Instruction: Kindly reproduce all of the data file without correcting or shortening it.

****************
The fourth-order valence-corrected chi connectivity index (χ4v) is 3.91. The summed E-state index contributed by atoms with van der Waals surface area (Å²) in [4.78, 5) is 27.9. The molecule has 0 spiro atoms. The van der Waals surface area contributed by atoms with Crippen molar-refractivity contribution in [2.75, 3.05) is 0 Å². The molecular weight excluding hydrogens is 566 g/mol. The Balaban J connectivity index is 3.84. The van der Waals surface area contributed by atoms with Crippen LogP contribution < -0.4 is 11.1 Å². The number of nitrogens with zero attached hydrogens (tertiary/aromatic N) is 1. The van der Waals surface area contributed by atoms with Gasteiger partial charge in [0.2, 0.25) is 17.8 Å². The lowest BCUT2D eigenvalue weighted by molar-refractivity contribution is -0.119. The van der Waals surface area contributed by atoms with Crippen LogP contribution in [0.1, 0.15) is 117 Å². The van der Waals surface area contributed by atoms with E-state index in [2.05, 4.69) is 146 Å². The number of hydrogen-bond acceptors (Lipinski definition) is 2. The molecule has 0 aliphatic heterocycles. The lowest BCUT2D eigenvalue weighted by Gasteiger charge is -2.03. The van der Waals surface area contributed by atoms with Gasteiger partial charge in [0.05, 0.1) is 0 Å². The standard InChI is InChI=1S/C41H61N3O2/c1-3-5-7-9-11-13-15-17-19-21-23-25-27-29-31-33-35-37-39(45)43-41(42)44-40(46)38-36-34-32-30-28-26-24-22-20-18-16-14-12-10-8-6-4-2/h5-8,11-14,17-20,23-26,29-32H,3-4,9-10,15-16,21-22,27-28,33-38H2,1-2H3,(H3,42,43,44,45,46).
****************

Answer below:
The fourth-order valence-corrected chi connectivity index (χ4v) is 3.91. The summed E-state index contributed by atoms with van der Waals surface area (Å²) in [4.78, 5) is 27.9. The molecule has 0 spiro atoms. The van der Waals surface area contributed by atoms with Crippen molar-refractivity contribution in [2.75, 3.05) is 0 Å². The molecular weight excluding hydrogens is 566 g/mol. The Balaban J connectivity index is 3.84. The van der Waals surface area contributed by atoms with Crippen LogP contribution < -0.4 is 11.1 Å². The number of nitrogens with zero attached hydrogens (tertiary/aromatic N) is 1. The van der Waals surface area contributed by atoms with Gasteiger partial charge in [0.2, 0.25) is 17.8 Å². The lowest BCUT2D eigenvalue weighted by molar-refractivity contribution is -0.119. The van der Waals surface area contributed by atoms with Crippen LogP contribution in [0.1, 0.15) is 117 Å². The van der Waals surface area contributed by atoms with E-state index in [2.05, 4.69) is 146 Å². The number of hydrogen-bond acceptors (Lipinski definition) is 2. The molecule has 0 aliphatic heterocycles. The lowest BCUT2D eigenvalue weighted by Gasteiger charge is -2.03. The van der Waals surface area contributed by atoms with Gasteiger partial charge in [0.05, 0.1) is 0 Å². The standard InChI is InChI=1S/C41H61N3O2/c1-3-5-7-9-11-13-15-17-19-21-23-25-27-29-31-33-35-37-39(45)43-41(42)44-40(46)38-36-34-32-30-28-26-24-22-20-18-16-14-12-10-8-6-4-2/h5-8,11-14,17-20,23-26,29-32H,3-4,9-10,15-16,21-22,27-28,33-38H2,1-2H3,(H3,42,43,44,45,46).